Unfortunately, before the player has a chance to enjoy the game's bright spots, there is the theatrics. The game is committed 100% (more even if possible) to presenting the image of a stage, complete with moving props, spotlights, dynamic laugh track, giant stage curtains, and narrator. Along with this committed presentation comes some inspired bits of creativity, and some serious drag. What hurts the most are the constant cutscenes and endless babbling from several of game's annoying characters.
The Moon Bear King, Moon Witch, the narrator- they all compete for second most hammy, overacted, and thereby annoying character of the lot. The Sun Princess, who becomes paired with the player after the first act, is the most annoying of all. (In an odd mercy, Kutaro is mute.)
While the game plows ahead with its boorish story antics, it isn't until about half-way through that the player has access to all four hero heads, and therefore all hero powers. Scissors, a reflective shield, ninja grenades, hookchain, and ground pound bull head- the whole of these powers, combined with the game's better levels, realizes a quality of gameplay that allows for better appreciation of the art style. It does not, however, yield improvement regarding the endless in-game dialogue, which repeats verbatim, each time the player has to retread a section of level.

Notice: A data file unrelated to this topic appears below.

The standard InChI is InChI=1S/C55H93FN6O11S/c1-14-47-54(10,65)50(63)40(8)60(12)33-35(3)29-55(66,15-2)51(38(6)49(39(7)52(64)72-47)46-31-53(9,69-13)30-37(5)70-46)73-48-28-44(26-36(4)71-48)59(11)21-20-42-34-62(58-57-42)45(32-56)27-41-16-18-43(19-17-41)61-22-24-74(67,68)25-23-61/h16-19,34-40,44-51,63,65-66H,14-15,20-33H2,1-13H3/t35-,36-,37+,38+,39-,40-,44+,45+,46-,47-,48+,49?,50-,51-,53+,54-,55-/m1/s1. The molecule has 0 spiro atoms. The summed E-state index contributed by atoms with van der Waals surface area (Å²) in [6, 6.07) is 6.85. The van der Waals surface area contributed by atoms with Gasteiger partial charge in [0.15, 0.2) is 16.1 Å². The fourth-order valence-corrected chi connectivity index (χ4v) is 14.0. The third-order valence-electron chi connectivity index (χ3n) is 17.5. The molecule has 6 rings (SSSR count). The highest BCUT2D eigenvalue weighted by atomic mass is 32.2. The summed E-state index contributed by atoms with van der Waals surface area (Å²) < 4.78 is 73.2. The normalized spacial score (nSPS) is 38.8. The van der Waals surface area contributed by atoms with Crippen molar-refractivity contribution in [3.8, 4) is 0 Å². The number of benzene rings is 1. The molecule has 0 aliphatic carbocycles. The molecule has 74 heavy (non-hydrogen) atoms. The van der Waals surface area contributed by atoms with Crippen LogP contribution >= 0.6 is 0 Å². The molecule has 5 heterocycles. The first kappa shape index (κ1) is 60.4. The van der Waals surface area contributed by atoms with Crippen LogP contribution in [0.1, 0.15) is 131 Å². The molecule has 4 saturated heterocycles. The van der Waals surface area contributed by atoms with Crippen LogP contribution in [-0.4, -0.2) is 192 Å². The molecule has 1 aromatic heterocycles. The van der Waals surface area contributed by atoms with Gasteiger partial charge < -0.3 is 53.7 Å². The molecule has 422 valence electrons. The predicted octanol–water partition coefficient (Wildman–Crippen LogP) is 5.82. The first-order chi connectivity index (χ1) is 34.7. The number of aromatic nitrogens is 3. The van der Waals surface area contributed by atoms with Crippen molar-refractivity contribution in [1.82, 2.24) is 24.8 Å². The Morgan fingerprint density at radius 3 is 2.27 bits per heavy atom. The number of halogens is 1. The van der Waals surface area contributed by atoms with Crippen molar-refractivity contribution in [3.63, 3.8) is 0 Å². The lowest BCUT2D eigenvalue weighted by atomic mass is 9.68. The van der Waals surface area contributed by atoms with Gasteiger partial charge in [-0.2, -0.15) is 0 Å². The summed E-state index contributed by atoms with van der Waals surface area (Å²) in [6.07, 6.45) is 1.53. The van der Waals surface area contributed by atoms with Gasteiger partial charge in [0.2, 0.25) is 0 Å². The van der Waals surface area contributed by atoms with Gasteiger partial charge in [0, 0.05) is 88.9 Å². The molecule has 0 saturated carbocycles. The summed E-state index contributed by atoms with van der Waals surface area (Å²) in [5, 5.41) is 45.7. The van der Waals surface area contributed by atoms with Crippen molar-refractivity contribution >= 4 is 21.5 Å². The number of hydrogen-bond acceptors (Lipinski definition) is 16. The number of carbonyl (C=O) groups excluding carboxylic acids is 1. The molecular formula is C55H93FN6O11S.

Frankly, I imagine most players won't make it past the first two acts (first six levels), and will miss out on the truly stunning levels, like in ocean, the coliseum, or in the graveyard.
The game's story is nonsensical, having something to do with puppets in the moon stealing the souls of children in a blasé struggle for power over the moon dream world.
Aspects of the game draw obvious comparisons to 'Little Big Planet,' but in truth, the game borrows liberally from several platformers. One aspect not obviously lifted, is the second character (usually the vapid Sun Princess), who floats around, and is controlled by the right stick. This second character can interact with background items by pressing R2, typically for extra coin-like moonstone shards, but sometimes for more useful grub-defeating actions.